m528_angled_closed

Review

As I have already said, I do not believe the review unit to be a production or final release product, therefore my comments should be regarded in this light. The version of Linux installed does not seem to correspond with the published spec’s and the review unit carried no statutory approval stamps or markings.

The M528 is a compact unit with a dense feel to it in the hand. Although not much bigger than a Nokia N800, it is substantially heavier and trying to carry this in your trouser pocket will result in one’s trousers trying to make a break for freedom. Like the N810 I recently reviewed, the M528 has a slide out keyboard. It’s a little bit creaky when being handled and when the keyboard slides out it feels a bit loose. The keyboard itself is a membrane type which, although lacking in good tactile feedback (they’re all like that) makes entering text much easier than relying on a stylus. Therefore, it is surprising to find that the bundled software includes very little that can make use of the keyboard. There is no word processor or e-mail client.

Connecting to a wireless network proved to be very frustrating. Despite entering the correct credentials of my network it would not connect until I made my network visible. “Ah-ha!”, I thought….”now we have a connection let’s make it invisible again for security purposes”. The M528 had other ideas. As soon as I did that the M528 dropped the connection. Once the connection had been dropped then the unit promptly forgot the connection details! In order to connect again it was necessary to make my network visible and then go through the entire process of entering the connection info again. The unit would also sporadically drop connection. Now I am an exponent and a user of Linux, but I was fairly unimpressed that getting a connection was so difficult – normally it’s child’s play and my Nokian N800 is simply leagues ahead in this respect.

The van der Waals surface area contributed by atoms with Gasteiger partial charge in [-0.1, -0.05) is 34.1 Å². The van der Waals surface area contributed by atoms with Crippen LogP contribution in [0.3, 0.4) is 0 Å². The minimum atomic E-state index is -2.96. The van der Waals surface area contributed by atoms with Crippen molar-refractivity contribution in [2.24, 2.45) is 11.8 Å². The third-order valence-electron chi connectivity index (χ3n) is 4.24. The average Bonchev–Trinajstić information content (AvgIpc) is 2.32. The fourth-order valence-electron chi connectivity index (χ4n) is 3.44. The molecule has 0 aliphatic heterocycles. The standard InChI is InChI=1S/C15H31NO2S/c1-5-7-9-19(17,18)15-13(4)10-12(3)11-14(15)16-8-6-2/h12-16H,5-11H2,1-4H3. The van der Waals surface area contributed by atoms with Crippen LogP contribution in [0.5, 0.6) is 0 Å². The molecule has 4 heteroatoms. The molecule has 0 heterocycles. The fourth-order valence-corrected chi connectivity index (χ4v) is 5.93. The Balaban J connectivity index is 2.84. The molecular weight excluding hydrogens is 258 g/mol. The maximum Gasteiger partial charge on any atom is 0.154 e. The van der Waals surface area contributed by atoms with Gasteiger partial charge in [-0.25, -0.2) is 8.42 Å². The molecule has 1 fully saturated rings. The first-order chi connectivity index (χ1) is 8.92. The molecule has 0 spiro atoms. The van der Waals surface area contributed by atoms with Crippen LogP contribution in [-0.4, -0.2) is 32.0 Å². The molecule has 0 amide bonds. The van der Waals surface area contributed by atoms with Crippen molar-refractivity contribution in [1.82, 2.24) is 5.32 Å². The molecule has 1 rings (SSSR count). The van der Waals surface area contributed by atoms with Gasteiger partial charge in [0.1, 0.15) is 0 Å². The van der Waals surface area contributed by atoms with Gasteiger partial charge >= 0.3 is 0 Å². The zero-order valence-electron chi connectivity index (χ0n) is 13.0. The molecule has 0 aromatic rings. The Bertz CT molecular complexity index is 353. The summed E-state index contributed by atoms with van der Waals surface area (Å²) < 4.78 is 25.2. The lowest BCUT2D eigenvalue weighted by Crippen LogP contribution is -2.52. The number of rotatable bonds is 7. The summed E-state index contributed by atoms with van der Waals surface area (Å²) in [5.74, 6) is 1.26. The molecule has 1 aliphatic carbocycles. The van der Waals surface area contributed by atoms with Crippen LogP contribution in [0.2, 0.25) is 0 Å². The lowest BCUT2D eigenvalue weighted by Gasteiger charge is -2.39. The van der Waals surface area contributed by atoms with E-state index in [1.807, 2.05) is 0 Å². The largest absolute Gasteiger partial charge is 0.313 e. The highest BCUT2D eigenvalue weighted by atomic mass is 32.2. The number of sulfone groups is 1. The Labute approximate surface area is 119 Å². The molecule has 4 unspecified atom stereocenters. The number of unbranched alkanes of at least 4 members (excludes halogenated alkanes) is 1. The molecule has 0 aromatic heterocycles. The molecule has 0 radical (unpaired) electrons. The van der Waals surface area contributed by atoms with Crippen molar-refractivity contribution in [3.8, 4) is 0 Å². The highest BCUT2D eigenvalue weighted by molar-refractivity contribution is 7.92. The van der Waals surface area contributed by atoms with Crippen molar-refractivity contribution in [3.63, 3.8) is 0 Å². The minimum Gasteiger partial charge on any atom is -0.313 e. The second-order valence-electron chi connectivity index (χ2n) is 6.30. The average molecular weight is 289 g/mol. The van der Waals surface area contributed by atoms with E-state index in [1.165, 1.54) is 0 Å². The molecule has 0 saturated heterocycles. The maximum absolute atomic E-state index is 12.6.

Once I had got a connection I fired up the Coolfox web browser. This appeared to be a cut down version of Firefox. In use it proved to be speedy and smooth – it was a delight to use and quite a revelation on the beautiful 4.8” screen. Certainly, the user experience blew my N800 away when it came to browsing – in fact it felt just like using Firefox on a good laptop. Until it crashed that is. As intimated, the suite of applications installed is very limited. There was a media player, but it would not run whilst Coolfox was running for some unfathomable reason – a pop-up dialogue appears telling you so when you try.

The battery was a 3.7v/2700mAh Li-Polymer item (the spec’ claims 3060mAh). This capacity seemed to be plentiful even with the screen backlighting set to near maximum. The battery itself is a monster. Given the discrepancy between the published specification and the actual item in use it would be unfair to draw any conclusions regarding battery life, but I can say it never actually bothered me. So that must be good and the bigger specced item must be even better, right?

m528_angled_open

Conclusion:

The M528 has a lot of promise as does the entire class of MIDs. I’ve long been an advocate of the MID form factor (or internet tablet). Unfortunately, the M528 as reviewed was highly buggy, devoid of any means of software updates, it was not possible to add extra software, configure it or indeed do very much with it. For this reason it is difficult to draw any conclusions about it. At the time of writing non of the usual retailers actually list the machine as available and in stock so, I am really hoping that devices customers purchase are much more functional and complete. For the time being though, I cannot recommend the device in its current state. Work in progress I would say.

 

Review by: Nigel

[ Post Tags: Gigabyte, UMPC, Laptop, tablet pc, M528, tracyandmatt.co.uk ]

Posted in: Reviews

About the Author:

More than 20 years in the IT industry. Blogging with a passion and thirst for new technology since 2005.